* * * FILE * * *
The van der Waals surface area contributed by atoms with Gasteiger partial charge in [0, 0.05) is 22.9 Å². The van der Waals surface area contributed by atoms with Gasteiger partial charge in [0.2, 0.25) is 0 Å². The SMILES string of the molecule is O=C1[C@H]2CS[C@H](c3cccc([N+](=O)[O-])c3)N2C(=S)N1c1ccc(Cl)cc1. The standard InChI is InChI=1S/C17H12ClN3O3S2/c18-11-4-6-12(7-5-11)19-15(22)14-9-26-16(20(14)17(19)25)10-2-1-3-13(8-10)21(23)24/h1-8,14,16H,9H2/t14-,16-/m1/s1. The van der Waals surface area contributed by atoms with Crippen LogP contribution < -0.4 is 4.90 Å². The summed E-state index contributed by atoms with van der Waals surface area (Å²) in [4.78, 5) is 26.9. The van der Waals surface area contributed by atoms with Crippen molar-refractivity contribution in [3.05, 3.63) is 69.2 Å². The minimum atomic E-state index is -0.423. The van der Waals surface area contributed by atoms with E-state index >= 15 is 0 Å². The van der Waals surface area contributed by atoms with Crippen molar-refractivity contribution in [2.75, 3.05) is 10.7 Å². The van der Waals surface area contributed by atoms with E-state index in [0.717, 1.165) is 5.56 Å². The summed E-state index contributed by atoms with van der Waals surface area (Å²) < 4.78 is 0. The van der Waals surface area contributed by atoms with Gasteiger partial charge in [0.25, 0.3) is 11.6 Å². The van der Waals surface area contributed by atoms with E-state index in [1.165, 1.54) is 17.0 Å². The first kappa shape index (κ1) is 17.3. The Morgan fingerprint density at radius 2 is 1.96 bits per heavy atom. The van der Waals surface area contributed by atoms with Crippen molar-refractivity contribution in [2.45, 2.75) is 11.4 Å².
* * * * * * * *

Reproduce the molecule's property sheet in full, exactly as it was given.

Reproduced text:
The van der Waals surface area contributed by atoms with Gasteiger partial charge in [0, 0.05) is 22.9 Å². The van der Waals surface area contributed by atoms with Gasteiger partial charge in [0.2, 0.25) is 0 Å². The SMILES string of the molecule is O=C1[C@H]2CS[C@H](c3cccc([N+](=O)[O-])c3)N2C(=S)N1c1ccc(Cl)cc1. The standard InChI is InChI=1S/C17H12ClN3O3S2/c18-11-4-6-12(7-5-11)19-15(22)14-9-26-16(20(14)17(19)25)10-2-1-3-13(8-10)21(23)24/h1-8,14,16H,9H2/t14-,16-/m1/s1. The van der Waals surface area contributed by atoms with Crippen LogP contribution < -0.4 is 4.90 Å². The summed E-state index contributed by atoms with van der Waals surface area (Å²) in [4.78, 5) is 26.9. The van der Waals surface area contributed by atoms with Crippen molar-refractivity contribution in [3.05, 3.63) is 69.2 Å². The minimum atomic E-state index is -0.423. The van der Waals surface area contributed by atoms with E-state index >= 15 is 0 Å². The van der Waals surface area contributed by atoms with Crippen molar-refractivity contribution in [2.75, 3.05) is 10.7 Å². The van der Waals surface area contributed by atoms with E-state index in [0.717, 1.165) is 5.56 Å². The summed E-state index contributed by atoms with van der Waals surface area (Å²) < 4.78 is 0. The van der Waals surface area contributed by atoms with Gasteiger partial charge in [0.25, 0.3) is 11.6 Å². The van der Waals surface area contributed by atoms with E-state index in [1.165, 1.54) is 17.0 Å². The first kappa shape index (κ1) is 17.3. The Morgan fingerprint density at radius 2 is 1.96 bits per heavy atom. The van der Waals surface area contributed by atoms with Crippen molar-refractivity contribution in [2.45, 2.75) is 11.4 Å².